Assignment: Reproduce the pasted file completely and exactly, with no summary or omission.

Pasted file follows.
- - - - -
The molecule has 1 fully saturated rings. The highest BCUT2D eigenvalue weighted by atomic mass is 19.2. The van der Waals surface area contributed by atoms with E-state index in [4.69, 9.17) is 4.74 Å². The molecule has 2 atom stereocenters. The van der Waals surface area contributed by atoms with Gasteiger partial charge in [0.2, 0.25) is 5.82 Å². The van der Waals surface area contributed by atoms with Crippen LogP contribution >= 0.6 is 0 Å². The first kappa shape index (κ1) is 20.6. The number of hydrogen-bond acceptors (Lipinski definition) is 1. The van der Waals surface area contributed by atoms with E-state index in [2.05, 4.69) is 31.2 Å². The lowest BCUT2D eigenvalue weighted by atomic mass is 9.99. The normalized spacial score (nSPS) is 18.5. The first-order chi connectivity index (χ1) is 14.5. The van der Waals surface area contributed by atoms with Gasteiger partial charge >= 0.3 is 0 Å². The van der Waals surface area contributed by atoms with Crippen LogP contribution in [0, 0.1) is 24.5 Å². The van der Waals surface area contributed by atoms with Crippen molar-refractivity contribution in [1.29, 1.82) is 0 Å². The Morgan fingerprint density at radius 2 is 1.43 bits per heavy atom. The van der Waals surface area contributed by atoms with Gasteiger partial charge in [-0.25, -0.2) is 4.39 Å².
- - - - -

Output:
The molecule has 1 fully saturated rings. The highest BCUT2D eigenvalue weighted by atomic mass is 19.2. The van der Waals surface area contributed by atoms with E-state index in [4.69, 9.17) is 4.74 Å². The molecule has 2 atom stereocenters. The van der Waals surface area contributed by atoms with Gasteiger partial charge in [0.2, 0.25) is 5.82 Å². The van der Waals surface area contributed by atoms with Crippen LogP contribution >= 0.6 is 0 Å². The first kappa shape index (κ1) is 20.6. The number of hydrogen-bond acceptors (Lipinski definition) is 1. The van der Waals surface area contributed by atoms with E-state index in [2.05, 4.69) is 31.2 Å². The lowest BCUT2D eigenvalue weighted by atomic mass is 9.99. The normalized spacial score (nSPS) is 18.5. The first-order chi connectivity index (χ1) is 14.5. The van der Waals surface area contributed by atoms with Gasteiger partial charge >= 0.3 is 0 Å². The van der Waals surface area contributed by atoms with Crippen LogP contribution in [0, 0.1) is 24.5 Å². The van der Waals surface area contributed by atoms with Crippen molar-refractivity contribution in [1.29, 1.82) is 0 Å². The Morgan fingerprint density at radius 2 is 1.43 bits per heavy atom. The van der Waals surface area contributed by atoms with Gasteiger partial charge in [-0.25, -0.2) is 4.39 Å².